3. Leah Patgorski

    December 13, 2012

    Great to see this piece about the project! You can see more historic photos here on the Steeltown Anthem blog:

  4. Making the Old New Again in Market Square Place « preservationponderings

    December 14, 2012

    […] John Martine from the firm Strada, who designed this project, on the National Trust site recently (…). The article also includes a video with some great statistics and visuals, so I highly suggest you […]

  5. K. Ford

    December 16, 2012

    I grew up in Pittsburgh, North Side. I worked in a bakery on the square, I think its name was Jenny Lee Bakery, would have been in the 1950 era. There was also a dairy there where my mother would take us for extra thick milk shakes. I visited a refurbished hotel, modernized, but importantly, showcases the early American artifacts recovered from the ground under the foundation of the original building. I also worked, after school, at the G.C. Murphy 5&10 cent store. Marriage required a change of location.
    Thanks for the memories.


  6. Favorite Design and Urbanism Blog Posts for Week of December 8, 2012 | Walter Comms

    December 16, 2012

    […] managing editor for the National Trust, blogs about a public-private partnership that brought the historic buildings of Pittsburgh’s Market Square Place together into a single mixed-use complex that now boasts residences, retail storefronts, and a […]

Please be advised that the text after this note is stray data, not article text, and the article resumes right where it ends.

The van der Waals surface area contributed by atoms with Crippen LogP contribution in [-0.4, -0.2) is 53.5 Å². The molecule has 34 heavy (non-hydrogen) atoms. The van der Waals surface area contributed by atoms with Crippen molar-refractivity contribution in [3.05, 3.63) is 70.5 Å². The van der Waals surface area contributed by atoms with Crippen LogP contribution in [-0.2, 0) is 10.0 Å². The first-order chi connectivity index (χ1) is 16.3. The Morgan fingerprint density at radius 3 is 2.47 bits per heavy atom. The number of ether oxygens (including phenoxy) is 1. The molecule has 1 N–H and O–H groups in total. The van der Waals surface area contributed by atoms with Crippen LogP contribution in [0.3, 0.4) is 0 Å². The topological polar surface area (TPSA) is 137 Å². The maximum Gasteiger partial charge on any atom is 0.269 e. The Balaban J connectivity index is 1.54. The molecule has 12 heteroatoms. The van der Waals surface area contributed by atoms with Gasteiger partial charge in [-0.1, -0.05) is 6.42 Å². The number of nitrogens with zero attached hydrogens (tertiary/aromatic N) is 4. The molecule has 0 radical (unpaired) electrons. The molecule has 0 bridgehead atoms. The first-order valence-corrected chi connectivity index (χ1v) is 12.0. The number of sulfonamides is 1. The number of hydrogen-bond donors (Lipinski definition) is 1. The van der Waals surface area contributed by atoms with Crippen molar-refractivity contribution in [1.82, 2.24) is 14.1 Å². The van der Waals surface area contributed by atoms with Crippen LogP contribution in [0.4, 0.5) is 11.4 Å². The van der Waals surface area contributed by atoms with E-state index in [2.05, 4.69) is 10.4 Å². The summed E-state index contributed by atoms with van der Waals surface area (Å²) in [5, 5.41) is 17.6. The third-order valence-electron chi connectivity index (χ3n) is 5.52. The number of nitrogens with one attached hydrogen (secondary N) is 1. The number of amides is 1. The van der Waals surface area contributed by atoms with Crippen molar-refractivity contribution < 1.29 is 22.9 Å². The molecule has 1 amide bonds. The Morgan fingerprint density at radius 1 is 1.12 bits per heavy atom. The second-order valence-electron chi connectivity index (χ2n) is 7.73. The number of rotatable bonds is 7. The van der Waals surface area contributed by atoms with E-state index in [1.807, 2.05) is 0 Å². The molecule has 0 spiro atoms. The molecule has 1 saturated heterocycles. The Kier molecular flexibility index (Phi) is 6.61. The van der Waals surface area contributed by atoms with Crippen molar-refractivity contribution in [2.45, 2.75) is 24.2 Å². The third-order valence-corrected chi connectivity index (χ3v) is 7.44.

7. Sandy Walters

    December 20, 2012

    I am more proud than ever of my hometown, Pittsburgh. Other cities should eat their hearts out.

  8. pat hart

    December 22, 2012

    This was great to see the revitalization. I also grew up on the North Side and walked home from shopping and windowshopping from those exact sites with my mom. Also busing to Oakland college brought my travels through town to see. Great to see how they are now. Marriage was my reason to leave. p

  9. Save The London Fruit and Wool Exchange (1929)

    December 27, 2012

    This is inspirational for us over in England at London’s Spitalfields Market, where we are fighting the demolition of three 1920’s buildings – including the landmark London Fruit and Wool Exchange. Not only a superb building with historical connections to the Market, but one that is very important to the East End and to London, as it was the home of ‘Mickey’s Shelter’ in WW2. Strada have done an incredible job at Pittsburgh and proven that market areas and their historic buildings must go on in large cities. As they say, it is also revitalising the whole area.
    If only here at London’s Spitalfields Market, we had people involved who were not determined on destruction. They are also building over an 18th C. street. Spitalfields Market is popular with tourists, including ones from the US, so we know you appreciate our Market buildings. You have shown how you appreciate your own Market buildings with this incredible, and award-winning scheme. Thank you for this example and this inspiration.
    If anyone is interested in the status of the demolitions here in London – they have been halted while English Heritage considers a listing application from the organisation ‘SAVE Britain’s Heritage’. Any support from over there would be greatly appreciated…and Strada, would you consider coming over to Spitalfields Market and working some of your magic?!